BEIRUT — The Lebanese Forces will not oppose army commander Gen. Joseph Aoun becoming president, the party's leader Samir Geagea said in an interview published Wednesday, as Lebanon enters a fourth month with no head of state.
Speaking to the Kuwaiti newspaper al-Rai, Geagea said: "We prefer that the president be a political figure. Electing Gen. Aoun requires a constitutional amendment." The Lebanese constitution currently dictates that military personnel wishing to run for office must resign from their jobs at least two years before the start of a presidential race, which, this time around, began September 2022.
"We are not putting a veto over him," Geagea added. "If there is a majority of 86 votes [out of a total 128 MPs] to amend the constitution in order to elect Gen. Aoun, we will not oppose that and will vote for him."
"If the problem [of the presidential vacancy] is to be solved by electing him, in this particular case, we don't have a problem," Geagea said.
Asked about comments made by the Amal-Hezbollah political camp in which they would elect Marada leader Sleiman Frangieh as president without the two main Christian blocs, the LF and the Free Patriotic Movement, Geagea said: "Anyone who thinks that they can elect a president in spite of the majority of the Christians is wrong. This is not a way to act when everyone knows the reality of constitutional positions."
The 1943 National Pact, an unwritten agreement, dictates that Lebanon's president must be a Maronite, while the prime minister should be a Sunni and the Parliament speaker a Shiite.
Regarding presidential frontrunner Zgharta MP Michel Mouawad, who has been LF's preferred candidate during previous presidential election sessions, Geagea said that their decision to vote for Mouawad "is still ongoing, derived from our desire to elect a president who is capable of making a positive impact on Lebanon's situation."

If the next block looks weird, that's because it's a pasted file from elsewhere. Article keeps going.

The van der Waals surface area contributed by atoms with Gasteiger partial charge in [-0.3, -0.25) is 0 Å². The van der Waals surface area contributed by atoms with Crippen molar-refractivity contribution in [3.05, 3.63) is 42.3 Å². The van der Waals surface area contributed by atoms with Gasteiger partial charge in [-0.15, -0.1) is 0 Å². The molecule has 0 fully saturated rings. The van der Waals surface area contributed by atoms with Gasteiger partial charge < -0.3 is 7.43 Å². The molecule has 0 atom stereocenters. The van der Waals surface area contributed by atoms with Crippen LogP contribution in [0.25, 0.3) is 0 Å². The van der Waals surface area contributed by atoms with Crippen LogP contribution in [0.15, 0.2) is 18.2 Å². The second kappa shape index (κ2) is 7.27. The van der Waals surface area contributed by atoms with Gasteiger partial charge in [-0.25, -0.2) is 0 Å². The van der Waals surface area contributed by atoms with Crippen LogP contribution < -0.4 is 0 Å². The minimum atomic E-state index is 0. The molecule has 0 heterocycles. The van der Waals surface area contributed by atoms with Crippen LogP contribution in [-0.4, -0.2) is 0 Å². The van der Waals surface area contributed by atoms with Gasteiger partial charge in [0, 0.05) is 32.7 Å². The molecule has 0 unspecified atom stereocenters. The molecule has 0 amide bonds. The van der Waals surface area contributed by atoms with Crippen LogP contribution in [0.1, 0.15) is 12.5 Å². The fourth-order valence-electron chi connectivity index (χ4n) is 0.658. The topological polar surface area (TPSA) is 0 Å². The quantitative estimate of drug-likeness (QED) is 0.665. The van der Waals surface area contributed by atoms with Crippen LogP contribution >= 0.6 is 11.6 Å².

On Tuesday, Progressive Socialist Party leader Walid Juomblatt's son, Chouf MP Teymour Joumblatt, visited Maronite patriarch Bechara al-Rai in Bkirki, where he suggested Gen. Aoun, former MP Salah Honein and the IMF's Middle East and Central Asia director, Jihad Azour as presidential contenders. He described Gen. Aoun as being "in the lead."
Asked about whether PSP would continue to support Mouawad for the presidency, Walid Joumblatt told L'Orient-Le Jour: "We have tried the Michel Moawad card, which did not succeed. We are now working for a middle solution."
For the first time in its history, Lebanon is without a president and fully empowered government in spite of 11 presidential election sessions dedicated to electing the country's next head of state.
Correction: A previous version of this article stated that, under the Lebanese constitution, army personnel must have resigned from their jobs at least six months before the start of a presidential race in order to run for office. The correct period of time is two years.